Durham Castle and Precincts, Durham GenealogyEdit This Page

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Guide to Durham Castle and Precincts, Durham family history and genealogy: parish registers, transcripts, census records, birth records, marriage records, and death records.

Durham Castle and Precincts, Durham
Type Extra-parochial
Civil Jurisdictions
Hundred Durham City
County Durham
Poor Law Union Durham PLU
Registration District Durham
Records begin
Parish registers: For records see surrounding parishes
Bishop's Transcripts: For records see surrounding parishes
Ecclesiastical Jurisdictions
Rural Deanery Not Applicable
Diocese Not Applicable
Legal Jurisdictions
Probate Court Search the courts of the surrounding parishes
Location of Archive
Durham Record Office

Contents

Parish History

Durham Castle and Precincts is an extra parochial place which ceased to be a parish, is still recognised as separate, the inhabitants having no parochial rights in any other church, and are without a church. It is necessary to search other city parishes for events.The castle had at one time, two ancient chapels built within its precincts, including Norman Chapel (ca. 1078), and Tunstall Chapel (built by 1530), the Tunstall Chapel of which is still in use today for worship and concerts.

DURHAM, a city, the capital of the county of Durham, and the head of a union, 67 miles (E. S. E.) from Carlisle, 87 (N. E.) from Lancaster, 67 (N. W. by W.) from York. The city is surmounted by the cathedral and the remains of the ancient castle, together with other ecclesiastical residences. The college was established at the same time as the university. The city comprises several parishes: St. Giles, St. Mary Le Bow, St. Mary-the-less, St. Nicholas', St. Oswald's, St. Margaret's, as well as The (Durham) Cathedral. There are places of worship for the Society of Friends, Independents, Primitive and Wesleyan Methodists, and Roman Catholics. [1]

Resources

Civil Registration

Birth, marriages and deaths were kept by the government, from July 1837 to the present day. The civil registration article tells more about these records. There are several Internet sites with name lists or indexes. A popular site is FreeBMD.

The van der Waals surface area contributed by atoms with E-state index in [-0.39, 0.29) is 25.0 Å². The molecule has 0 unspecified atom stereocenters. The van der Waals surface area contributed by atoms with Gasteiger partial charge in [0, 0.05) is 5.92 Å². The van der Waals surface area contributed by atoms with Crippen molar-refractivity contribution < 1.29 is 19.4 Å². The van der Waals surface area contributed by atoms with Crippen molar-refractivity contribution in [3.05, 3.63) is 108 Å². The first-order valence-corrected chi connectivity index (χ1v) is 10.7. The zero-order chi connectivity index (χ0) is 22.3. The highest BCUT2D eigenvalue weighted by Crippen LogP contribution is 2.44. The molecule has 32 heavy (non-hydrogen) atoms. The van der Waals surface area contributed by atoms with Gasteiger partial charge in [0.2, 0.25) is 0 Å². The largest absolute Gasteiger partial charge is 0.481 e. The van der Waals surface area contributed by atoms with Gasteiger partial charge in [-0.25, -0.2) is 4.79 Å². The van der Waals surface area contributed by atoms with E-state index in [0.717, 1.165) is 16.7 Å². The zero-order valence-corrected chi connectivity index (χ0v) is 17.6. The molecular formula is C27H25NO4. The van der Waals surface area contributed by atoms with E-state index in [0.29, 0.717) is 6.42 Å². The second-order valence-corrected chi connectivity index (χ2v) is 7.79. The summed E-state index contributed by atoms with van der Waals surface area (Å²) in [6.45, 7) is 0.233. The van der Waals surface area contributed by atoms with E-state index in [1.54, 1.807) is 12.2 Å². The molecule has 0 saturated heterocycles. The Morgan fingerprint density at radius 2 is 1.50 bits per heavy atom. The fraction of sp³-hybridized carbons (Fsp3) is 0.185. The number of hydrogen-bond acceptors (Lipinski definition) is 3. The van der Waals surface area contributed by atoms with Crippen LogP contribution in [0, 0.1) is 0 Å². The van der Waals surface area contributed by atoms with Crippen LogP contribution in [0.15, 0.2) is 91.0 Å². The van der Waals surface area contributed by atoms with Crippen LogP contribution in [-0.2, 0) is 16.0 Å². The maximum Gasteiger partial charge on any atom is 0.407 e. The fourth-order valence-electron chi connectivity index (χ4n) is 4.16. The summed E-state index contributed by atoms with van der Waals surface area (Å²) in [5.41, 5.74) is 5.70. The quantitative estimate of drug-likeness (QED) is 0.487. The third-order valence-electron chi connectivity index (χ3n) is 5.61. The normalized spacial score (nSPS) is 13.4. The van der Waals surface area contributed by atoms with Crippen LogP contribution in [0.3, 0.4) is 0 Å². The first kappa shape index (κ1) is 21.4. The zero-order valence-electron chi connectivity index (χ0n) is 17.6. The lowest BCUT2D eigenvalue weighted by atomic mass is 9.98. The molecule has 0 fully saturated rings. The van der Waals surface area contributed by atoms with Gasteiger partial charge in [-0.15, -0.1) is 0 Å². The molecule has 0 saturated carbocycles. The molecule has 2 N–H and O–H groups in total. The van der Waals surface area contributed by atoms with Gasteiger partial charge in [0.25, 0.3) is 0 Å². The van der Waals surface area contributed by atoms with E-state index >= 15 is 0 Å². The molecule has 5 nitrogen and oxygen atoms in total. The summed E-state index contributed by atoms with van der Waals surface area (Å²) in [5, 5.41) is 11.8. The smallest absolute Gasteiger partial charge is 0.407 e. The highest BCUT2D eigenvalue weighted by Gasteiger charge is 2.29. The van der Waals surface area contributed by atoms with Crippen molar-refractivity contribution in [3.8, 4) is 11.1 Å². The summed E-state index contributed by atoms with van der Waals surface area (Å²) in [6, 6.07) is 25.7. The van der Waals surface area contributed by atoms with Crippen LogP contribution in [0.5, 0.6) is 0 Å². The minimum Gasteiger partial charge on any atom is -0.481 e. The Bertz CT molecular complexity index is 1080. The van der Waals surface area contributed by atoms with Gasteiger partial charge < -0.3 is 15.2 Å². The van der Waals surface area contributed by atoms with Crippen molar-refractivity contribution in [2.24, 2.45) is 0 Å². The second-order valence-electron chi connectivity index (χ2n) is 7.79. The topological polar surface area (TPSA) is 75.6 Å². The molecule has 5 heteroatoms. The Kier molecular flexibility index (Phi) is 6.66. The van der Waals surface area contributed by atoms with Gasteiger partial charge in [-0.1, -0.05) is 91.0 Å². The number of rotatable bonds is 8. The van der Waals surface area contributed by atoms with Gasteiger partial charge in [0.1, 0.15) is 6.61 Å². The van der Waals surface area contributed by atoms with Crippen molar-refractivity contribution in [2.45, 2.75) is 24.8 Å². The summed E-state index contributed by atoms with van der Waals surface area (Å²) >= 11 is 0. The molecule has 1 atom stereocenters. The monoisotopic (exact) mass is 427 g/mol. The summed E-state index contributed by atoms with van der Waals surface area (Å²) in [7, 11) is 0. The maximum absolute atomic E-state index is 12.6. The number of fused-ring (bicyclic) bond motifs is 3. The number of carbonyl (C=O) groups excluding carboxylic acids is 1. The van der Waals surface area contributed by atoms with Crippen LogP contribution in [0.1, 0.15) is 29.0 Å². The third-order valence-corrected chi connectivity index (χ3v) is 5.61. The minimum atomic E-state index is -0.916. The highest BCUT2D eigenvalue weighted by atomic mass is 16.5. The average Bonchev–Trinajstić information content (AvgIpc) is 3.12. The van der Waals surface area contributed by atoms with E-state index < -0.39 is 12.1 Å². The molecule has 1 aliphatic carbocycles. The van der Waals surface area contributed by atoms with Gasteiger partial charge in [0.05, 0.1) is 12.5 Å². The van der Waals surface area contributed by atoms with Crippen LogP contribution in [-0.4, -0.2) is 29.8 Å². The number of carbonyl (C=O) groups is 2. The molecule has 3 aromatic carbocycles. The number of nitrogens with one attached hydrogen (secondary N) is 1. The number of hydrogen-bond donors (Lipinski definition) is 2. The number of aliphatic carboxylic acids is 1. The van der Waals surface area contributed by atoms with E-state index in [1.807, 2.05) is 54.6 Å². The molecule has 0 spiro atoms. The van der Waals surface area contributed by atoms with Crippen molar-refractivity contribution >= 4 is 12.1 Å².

Church records

To find the names of the neighbouring parishes, use England Jurisdictions 1851. In this site, search for the name of the parish, click on the location "pin", click Options and click List contiguous parishes.

Non Conformist Churches
  • Society of Friends
  • Independents
  • Primitive and Wesleyan Methodists
  • Roman Catholics

Census records

Census records from 1841 to 1911 are available online. For access, see England Census Records and Indexes Online. Census records from 1841 to 1891 are also available on film through a Family History Center or at the Family History Library. The first film number is 241358.


Poor Law Unions

Durham Poor Law Union, Durham

Probate records

Records of wills, administrations, inventories, indexes, etc. were filed by the court with jurisdiction over this parish. Go to Durham Probate Records to find the name of the court having primary jurisdiction. Scroll down in the article to the section Court Jurisdictions by Parish.

Maps and Gazetteers

Maps are a visual look at the locations in England. Gazetteers contain brief summaries about a place.

Websites

Durham City on GENUKI

References

  1. Samuel A. Lewis, A Topographical Dictionary of England (1848), pp. 110-121. Adapted. Date accessed: 12 December 2013.
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  • This page was last modified on 11 March 2015, at 16:20.
  • This page has been accessed 1,599 times.